In its annual report, the Bank for International Settlements said on Monday that the global economy may be nearing a “tipping point” as a result of soaring food and oil prices, a slowdown in bank lending, and large household debts.
“European stocks pared declines as record oil prices lifted StatoilHydro ASA, Norway's largest energy company, BP Plc and Total SA. Dow Jones Industrial Average futures and most Asian equities retreated,” according to Bloomberg.com.
The Financial Times reports that, “France Telecom abandoned its $42bn bid for TeliaSonera on Monday after failing to agree a price with the Nordic telecommunications company and its main shareholder, the Swedish government.”
“Family Guy” creator Seth McFarlane has teamed up with Google to create an animated series that will appear only on the Internet. “Google will syndicate the program using its AdSense advertising system to thousands of Web sites that are predetermined to be gathering spots for Mr. MacFarlane’s target audience, typically young men.”
"Operation Cannonball," the effort to attack al-Qaida and Osama bin Laden in Pakistan, has been hindered by fears of isolating President Pervez Musharraf, anonymous sources told The New York Times. The diversion of resources to the war in Iraq has also hampered efforts to route out al-Qaida.
“In other Middle East countries with similar demographics, like Egypt and Turkey, young people are increasingly turning back to their Muslim identity for solace. But Iran's mostly well-educated youth are more likely to seek other remedies—such as self-help seminars, New Age theories, meditation and yoga,” The Wall Street Journal reports.
“A controversial swap that will result in the return to Lebanon of five convicted killers will go ahead even though two Israeli soldiers abducted and dragged into Lebanon by Hezbollah two years ago are known to be dead, Israeli Prime Minister Ehud Olmert said Sunday,” according to the Vancouver Sun.
The AFP reports that, “China has ordered ‘rioters’ to surrender following violent protests by 10,000 residents of a southern county angry over the alleged rape and murder of a local girl, a dissident website said on Monday.”
"The presidential campaign turned personal on Monday as John McCain's camp offered an unusually sharp and vigorous defense against attacks on the relevance of his military experience to national leadership, and as Senator Barack Obama attacked head-on the persistent rumors that his loyalties to the country are doubtful," according to The New York Times.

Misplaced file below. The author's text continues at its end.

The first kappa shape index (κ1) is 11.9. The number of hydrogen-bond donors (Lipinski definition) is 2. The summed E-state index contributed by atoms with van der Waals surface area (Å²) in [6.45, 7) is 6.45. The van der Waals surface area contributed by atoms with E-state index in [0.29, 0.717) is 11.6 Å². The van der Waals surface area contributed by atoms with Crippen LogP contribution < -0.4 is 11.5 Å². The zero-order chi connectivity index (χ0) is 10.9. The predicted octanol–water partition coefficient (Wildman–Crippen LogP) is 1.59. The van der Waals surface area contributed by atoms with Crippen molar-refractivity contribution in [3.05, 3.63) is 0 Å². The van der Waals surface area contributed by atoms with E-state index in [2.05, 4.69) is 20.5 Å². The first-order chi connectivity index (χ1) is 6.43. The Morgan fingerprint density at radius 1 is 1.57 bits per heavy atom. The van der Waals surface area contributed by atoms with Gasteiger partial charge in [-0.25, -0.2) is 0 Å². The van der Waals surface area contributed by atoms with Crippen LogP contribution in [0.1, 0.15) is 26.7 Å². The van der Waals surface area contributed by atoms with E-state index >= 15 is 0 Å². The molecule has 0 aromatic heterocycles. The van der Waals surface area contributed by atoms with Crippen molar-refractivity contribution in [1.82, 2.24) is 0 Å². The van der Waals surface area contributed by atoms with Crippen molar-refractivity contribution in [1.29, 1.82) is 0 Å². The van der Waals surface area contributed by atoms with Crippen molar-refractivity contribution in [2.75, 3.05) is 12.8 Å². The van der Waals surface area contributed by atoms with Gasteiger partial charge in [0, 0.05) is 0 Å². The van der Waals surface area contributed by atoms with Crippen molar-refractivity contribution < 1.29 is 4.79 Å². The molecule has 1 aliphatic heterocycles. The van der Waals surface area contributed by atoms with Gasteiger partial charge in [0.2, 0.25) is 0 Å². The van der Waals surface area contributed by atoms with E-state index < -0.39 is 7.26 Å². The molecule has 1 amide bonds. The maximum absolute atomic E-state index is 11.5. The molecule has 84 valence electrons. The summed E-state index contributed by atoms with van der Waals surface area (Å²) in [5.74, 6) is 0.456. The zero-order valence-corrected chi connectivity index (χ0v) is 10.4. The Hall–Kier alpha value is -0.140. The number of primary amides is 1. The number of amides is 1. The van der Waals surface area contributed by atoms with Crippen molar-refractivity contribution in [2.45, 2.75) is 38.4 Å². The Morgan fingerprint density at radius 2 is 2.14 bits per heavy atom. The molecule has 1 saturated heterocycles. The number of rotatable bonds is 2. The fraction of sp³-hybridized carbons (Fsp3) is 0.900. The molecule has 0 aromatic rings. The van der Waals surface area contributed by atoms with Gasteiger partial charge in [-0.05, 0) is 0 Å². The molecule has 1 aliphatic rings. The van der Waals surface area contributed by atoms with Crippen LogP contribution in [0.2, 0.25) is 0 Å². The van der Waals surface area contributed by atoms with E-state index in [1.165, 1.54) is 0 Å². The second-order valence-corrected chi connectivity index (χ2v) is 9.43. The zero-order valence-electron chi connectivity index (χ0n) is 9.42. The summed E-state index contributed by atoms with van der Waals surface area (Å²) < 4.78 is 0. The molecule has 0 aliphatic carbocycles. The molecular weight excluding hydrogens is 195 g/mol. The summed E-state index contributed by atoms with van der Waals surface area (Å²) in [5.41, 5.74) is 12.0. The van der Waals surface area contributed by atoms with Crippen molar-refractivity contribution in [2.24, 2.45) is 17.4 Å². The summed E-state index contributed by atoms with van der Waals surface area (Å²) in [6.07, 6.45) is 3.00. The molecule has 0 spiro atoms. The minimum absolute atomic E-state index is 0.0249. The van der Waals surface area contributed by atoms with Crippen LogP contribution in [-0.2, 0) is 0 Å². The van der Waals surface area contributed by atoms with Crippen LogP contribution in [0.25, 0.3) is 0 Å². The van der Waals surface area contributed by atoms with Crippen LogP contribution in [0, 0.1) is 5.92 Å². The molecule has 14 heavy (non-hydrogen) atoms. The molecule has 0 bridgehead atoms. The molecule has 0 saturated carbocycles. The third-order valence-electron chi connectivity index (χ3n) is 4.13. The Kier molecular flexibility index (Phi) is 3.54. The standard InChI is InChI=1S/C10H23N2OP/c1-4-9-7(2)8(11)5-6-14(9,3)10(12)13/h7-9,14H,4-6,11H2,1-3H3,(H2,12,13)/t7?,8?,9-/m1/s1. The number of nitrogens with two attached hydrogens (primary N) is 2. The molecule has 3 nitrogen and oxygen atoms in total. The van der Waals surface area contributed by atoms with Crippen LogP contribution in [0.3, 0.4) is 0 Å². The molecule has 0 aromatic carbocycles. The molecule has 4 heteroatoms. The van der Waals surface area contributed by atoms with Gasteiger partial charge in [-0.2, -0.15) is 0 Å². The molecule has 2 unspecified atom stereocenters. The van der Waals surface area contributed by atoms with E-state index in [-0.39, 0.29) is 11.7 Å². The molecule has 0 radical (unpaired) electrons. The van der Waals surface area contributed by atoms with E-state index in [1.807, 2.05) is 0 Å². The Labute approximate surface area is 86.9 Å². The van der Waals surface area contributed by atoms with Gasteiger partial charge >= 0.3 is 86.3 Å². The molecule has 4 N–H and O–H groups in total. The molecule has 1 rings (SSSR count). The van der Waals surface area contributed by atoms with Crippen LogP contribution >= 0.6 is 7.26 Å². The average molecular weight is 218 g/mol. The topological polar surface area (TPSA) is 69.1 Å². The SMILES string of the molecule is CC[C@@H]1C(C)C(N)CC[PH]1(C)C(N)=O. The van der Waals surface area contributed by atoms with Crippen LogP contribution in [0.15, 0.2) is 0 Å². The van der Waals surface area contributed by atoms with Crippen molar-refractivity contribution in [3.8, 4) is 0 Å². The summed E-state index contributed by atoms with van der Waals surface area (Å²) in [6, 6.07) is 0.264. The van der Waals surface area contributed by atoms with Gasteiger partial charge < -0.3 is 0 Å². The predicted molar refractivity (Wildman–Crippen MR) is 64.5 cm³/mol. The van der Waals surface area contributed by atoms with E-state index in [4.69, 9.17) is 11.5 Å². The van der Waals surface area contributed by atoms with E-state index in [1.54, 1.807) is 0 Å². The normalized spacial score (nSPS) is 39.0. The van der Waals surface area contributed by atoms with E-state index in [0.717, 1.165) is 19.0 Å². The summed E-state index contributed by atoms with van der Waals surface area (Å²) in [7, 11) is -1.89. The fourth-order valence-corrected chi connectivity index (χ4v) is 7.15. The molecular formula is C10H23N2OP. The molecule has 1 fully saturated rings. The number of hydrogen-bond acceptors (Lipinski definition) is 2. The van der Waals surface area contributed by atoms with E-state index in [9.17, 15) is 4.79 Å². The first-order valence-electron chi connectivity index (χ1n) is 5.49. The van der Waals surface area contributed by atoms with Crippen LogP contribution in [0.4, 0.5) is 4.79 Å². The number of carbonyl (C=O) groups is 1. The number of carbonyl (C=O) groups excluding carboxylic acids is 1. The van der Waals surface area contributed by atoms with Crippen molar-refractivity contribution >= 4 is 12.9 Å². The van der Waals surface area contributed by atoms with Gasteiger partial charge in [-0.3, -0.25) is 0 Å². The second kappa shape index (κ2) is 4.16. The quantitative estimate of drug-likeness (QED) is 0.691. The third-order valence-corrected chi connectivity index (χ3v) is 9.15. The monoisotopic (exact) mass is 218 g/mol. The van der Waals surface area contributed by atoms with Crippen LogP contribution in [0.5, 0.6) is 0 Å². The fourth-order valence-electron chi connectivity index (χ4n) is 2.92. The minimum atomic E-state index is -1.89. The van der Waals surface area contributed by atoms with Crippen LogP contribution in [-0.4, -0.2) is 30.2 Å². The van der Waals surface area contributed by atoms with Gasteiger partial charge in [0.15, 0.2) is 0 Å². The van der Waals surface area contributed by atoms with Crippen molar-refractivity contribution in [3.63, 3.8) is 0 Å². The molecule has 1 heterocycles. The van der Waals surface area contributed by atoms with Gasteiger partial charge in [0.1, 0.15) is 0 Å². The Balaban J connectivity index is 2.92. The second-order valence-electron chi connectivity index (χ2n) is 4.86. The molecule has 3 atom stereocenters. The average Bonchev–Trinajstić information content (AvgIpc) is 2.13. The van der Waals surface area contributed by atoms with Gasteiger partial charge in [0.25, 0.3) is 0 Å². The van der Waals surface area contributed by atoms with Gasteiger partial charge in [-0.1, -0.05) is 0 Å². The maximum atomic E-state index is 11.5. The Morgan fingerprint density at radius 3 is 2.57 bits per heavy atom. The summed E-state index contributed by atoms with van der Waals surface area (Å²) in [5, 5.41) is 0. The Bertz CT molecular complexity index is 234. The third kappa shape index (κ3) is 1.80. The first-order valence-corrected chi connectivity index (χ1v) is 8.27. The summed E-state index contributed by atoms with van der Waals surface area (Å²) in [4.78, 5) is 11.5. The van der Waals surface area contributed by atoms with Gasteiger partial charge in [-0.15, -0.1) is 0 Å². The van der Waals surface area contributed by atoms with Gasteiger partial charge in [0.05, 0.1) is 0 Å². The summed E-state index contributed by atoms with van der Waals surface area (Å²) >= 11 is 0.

Ill. Sen. Barack Obama is looking into more than two dozen potential vice presidential candidates, while Ariz. Sen. John McCain has an equally long list. “Never in modern memory have so many eminent people been mentioned for a job that has been compared—unfavorably—to a bucket of warm spit,” according to the Los Angeles Times.
"The Pentagon has charged a Guantanamo Bay detainee with planning and participating in the October 2000 attack on the USS Cole," according to ABC News. The Saudi 'Abd al-Rahim al-Nashiri is charged with the attack that killed 17 sailors, and injured another 47.
A recent conflict between the Defense Department and the Environmental Protection Agency is part of a “standoff between the Pentagon and environmental regulators that has been building during the Bush administration, leaving the EPA in a legal limbo as it addresses growing concerns about contaminants on military bases that are seeping into drinking water aquifers and soil."
“A 19-year-old man accused of running down a Prince George's County police officer died yesterday in custody, less than 36 hours after he was charged in connection with the slaying,” according to The Washington Post. “White's death follows a series of problems for the county's correctional center.”
"The most powerful atom-smasher ever built could make some bizarre discoveries, such as invisible matter or extra dimensions in space, after it is switched on in August," the AP reports. "But some critics fear the Large Hadron Collider could exceed physicists' wildest conjectures: Will it spawn a black hole that could swallow Earth?"
Reuters writes: “While fewer youths are trying cigarettes for the first time, overall smoking rates stayed stable at just under 22 percent for students aged 14 to 18 between 2003 and 2007, the U.S. Centers for Disease Control and Prevention reported.”
“Hollywood's largest actors union remains split with studios over how performers are compensated for DVDs and products they promote in shows as their contract expires at midnight tonight,” according to Bloomberg.com.
An AP article entitled, "Giraffe helps camels, zebras escape from circus" reported that a giraffe kicked a hole in the cage of other animals at a Dutch circus, allowing them to make their getaway. They were brought back to the circus after several hours of wandering through a nearby town.